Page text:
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General Medical Questions
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Question : If you've been exposed to viral meningitis, how long does it take before symptoms occur and you know you've contracted it?
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The Trusted Source
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Howard LeWine, M.D.

Howard LeWine, M.D., is chief editor of Internet Publishing, Harvard Health Publications. He is a clinical instructor of medicine at Harvard Medical School and Brigham and Women's Hospital. Dr. LeWine has been a primary care internist and teacher of internal medicine since 1978.

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February 06, 2014
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Meningitis literally means an inflammation of the soft sheets of tissue that cover the brain and spinal cord. Sometimes the inflammation also directly affects the brain, a condition called encephalitis.

 

The symptoms of meningitis vary and range from mild to severe. You might only experience a slight headache and fatigue. Severe symptoms include high fever, confusion and potentially death.

Meningitis caused by viruses is usually mild and not life-threatening. Meningitis caused by bacteria is usually severe and can be fatal.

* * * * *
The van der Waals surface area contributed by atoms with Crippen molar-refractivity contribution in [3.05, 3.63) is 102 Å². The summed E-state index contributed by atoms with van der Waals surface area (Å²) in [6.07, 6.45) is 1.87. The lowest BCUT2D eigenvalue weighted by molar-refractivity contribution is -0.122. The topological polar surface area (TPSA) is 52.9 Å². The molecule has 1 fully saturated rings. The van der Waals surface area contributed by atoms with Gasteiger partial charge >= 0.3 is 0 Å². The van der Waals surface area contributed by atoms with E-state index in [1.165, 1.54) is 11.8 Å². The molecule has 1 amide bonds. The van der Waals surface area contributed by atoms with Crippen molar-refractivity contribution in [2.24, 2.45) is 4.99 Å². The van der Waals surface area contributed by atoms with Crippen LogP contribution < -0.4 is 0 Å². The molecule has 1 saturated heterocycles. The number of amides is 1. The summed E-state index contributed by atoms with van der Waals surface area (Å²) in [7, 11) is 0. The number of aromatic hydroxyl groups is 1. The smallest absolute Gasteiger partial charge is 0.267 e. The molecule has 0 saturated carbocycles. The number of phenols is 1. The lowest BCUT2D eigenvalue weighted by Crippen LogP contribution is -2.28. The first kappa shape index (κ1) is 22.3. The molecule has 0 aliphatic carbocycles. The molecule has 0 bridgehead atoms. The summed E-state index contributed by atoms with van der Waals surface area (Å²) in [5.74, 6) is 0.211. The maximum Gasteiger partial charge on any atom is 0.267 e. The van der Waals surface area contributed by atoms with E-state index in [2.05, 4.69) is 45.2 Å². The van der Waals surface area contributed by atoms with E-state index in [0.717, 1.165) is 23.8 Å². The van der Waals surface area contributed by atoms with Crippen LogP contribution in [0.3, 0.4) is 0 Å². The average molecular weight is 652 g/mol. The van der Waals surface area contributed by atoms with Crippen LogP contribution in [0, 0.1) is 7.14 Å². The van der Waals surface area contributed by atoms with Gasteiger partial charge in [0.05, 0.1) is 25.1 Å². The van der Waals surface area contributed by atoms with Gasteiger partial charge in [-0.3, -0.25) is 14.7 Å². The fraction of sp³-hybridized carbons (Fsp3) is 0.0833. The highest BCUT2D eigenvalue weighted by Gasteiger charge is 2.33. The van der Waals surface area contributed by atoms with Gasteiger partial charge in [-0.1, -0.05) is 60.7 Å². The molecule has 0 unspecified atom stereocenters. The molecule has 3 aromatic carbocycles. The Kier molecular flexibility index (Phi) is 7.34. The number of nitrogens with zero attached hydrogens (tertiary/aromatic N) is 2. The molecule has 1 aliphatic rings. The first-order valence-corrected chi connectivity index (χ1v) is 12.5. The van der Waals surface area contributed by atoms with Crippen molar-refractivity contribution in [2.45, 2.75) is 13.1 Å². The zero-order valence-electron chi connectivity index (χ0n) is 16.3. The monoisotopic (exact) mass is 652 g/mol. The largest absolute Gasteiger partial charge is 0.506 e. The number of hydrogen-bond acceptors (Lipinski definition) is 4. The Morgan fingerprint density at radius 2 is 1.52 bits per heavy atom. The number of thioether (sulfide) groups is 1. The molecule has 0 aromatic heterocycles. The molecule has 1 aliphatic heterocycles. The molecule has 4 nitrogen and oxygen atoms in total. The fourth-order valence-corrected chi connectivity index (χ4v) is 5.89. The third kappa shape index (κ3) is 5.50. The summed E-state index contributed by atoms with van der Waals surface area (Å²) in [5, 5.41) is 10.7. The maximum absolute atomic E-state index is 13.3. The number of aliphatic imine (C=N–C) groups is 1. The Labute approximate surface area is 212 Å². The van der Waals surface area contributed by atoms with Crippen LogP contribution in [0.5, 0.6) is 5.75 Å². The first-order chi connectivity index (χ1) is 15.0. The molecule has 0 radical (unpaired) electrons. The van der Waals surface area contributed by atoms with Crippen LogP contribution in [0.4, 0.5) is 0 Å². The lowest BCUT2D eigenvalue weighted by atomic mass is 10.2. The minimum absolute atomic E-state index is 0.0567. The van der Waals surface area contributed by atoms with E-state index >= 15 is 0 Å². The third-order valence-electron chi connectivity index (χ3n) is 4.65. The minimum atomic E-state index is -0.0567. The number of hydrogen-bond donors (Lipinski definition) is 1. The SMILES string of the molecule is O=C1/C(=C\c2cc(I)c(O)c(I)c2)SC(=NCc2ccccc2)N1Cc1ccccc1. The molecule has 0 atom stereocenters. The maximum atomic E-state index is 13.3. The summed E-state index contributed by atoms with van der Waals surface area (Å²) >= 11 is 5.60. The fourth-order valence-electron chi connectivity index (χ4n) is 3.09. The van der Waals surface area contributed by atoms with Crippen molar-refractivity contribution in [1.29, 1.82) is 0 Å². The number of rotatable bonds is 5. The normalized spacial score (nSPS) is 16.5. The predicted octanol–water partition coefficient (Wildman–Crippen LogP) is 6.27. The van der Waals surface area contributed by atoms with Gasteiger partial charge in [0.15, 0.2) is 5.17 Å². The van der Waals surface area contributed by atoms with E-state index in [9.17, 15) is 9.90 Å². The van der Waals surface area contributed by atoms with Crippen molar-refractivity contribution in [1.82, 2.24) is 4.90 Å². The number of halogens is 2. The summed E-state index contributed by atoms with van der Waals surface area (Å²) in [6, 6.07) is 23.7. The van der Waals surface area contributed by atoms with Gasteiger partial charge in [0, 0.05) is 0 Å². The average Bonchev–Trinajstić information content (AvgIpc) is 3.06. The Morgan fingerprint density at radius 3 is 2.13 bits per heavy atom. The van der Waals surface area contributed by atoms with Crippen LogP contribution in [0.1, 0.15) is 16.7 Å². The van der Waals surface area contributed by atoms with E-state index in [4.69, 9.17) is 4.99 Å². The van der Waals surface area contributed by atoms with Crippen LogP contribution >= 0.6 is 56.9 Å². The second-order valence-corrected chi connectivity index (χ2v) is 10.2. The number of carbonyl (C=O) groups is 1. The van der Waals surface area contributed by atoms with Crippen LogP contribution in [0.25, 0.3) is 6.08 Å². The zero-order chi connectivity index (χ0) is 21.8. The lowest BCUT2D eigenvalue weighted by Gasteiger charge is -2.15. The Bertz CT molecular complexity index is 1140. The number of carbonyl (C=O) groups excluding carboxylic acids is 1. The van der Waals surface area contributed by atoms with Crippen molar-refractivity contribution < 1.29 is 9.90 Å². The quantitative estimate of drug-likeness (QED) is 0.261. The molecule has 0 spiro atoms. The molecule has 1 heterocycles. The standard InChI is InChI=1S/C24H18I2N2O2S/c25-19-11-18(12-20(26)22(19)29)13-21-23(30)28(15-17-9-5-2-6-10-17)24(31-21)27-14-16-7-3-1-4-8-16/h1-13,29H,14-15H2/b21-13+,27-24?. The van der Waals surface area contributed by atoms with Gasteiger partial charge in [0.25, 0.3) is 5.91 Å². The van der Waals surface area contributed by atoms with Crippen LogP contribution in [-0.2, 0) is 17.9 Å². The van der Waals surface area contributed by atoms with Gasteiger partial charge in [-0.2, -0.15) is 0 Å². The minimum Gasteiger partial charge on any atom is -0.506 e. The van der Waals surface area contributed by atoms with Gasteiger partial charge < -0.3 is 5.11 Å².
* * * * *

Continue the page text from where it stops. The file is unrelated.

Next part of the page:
You ask about the incubation period. That’s the amount of time between when an infectious agent like a virus enters your body and you begin to feel symptoms. Many different viruses can cause meningitis.

 

The incubation is different for each. It can range from 1-2 days to 1-2 weeks. Many people exposed to someone with viral meningitis never catch the virus. Of those that do become infected with the virus, many do not develop meningitis.

 

If at any point in the next couple weeks you begin to develop headaches, fatigue, a sensation that bright lights bother you, nausea and vomiting, pain or stiffness in the back of your neck, or difficulty with concentration and thinking, call your doctor and be sure to say that you have been exposed to viral meningitis.

 

If you can, contact the person with viral meningitis to whom you were exposed. Ask them what tests were done to allow their doctor to make that diagnosis. Sometimes, a doctor will guess that a person has viral meningitis, but will not do the tests necessary to confirm that diagnosis.

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